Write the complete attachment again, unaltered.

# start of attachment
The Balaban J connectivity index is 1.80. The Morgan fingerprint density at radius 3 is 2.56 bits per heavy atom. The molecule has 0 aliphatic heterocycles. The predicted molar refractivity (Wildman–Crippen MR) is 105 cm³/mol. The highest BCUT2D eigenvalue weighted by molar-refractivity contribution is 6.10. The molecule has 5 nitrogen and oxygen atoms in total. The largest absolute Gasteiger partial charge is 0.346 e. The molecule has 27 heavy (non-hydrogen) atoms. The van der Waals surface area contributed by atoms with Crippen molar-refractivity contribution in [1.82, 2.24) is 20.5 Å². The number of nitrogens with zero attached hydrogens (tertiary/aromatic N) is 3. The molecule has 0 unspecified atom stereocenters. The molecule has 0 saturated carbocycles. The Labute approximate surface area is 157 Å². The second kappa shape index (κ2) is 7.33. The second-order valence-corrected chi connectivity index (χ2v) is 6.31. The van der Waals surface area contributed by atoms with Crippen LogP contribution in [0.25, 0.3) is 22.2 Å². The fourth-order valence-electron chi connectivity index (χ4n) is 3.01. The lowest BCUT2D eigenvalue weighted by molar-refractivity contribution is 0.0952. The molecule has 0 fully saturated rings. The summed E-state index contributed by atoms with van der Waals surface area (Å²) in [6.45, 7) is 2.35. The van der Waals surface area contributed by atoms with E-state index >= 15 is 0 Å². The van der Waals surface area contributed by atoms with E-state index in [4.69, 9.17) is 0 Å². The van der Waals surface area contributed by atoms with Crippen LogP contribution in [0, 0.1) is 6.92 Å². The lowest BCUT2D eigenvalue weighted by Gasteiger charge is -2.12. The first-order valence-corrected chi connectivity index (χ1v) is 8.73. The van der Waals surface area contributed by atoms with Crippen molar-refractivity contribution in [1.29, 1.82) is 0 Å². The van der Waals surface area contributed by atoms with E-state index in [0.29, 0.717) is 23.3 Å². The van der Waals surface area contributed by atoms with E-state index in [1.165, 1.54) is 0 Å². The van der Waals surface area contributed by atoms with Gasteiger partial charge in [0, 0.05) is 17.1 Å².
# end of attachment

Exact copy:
The Balaban J connectivity index is 1.80. The Morgan fingerprint density at radius 3 is 2.56 bits per heavy atom. The molecule has 0 aliphatic heterocycles. The predicted molar refractivity (Wildman–Crippen MR) is 105 cm³/mol. The highest BCUT2D eigenvalue weighted by molar-refractivity contribution is 6.10. The molecule has 5 nitrogen and oxygen atoms in total. The largest absolute Gasteiger partial charge is 0.346 e. The molecule has 27 heavy (non-hydrogen) atoms. The van der Waals surface area contributed by atoms with Crippen molar-refractivity contribution in [1.82, 2.24) is 20.5 Å². The number of nitrogens with zero attached hydrogens (tertiary/aromatic N) is 3. The molecule has 0 unspecified atom stereocenters. The molecule has 0 saturated carbocycles. The Labute approximate surface area is 157 Å². The second kappa shape index (κ2) is 7.33. The second-order valence-corrected chi connectivity index (χ2v) is 6.31. The van der Waals surface area contributed by atoms with Crippen LogP contribution in [0.25, 0.3) is 22.2 Å². The fourth-order valence-electron chi connectivity index (χ4n) is 3.01. The lowest BCUT2D eigenvalue weighted by molar-refractivity contribution is 0.0952. The molecule has 0 fully saturated rings. The summed E-state index contributed by atoms with van der Waals surface area (Å²) in [6.45, 7) is 2.35. The van der Waals surface area contributed by atoms with E-state index >= 15 is 0 Å². The van der Waals surface area contributed by atoms with E-state index in [4.69, 9.17) is 0 Å². The van der Waals surface area contributed by atoms with Crippen LogP contribution in [0, 0.1) is 6.92 Å². The lowest BCUT2D eigenvalue weighted by Gasteiger charge is -2.12. The first-order valence-corrected chi connectivity index (χ1v) is 8.73. The van der Waals surface area contributed by atoms with Crippen molar-refractivity contribution in [1.29, 1.82) is 0 Å². The van der Waals surface area contributed by atoms with E-state index in [0.29, 0.717) is 23.3 Å². The van der Waals surface area contributed by atoms with E-state index in [1.165, 1.54) is 0 Å². The van der Waals surface area contributed by atoms with Gasteiger partial charge in [0, 0.05) is 17.1 Å².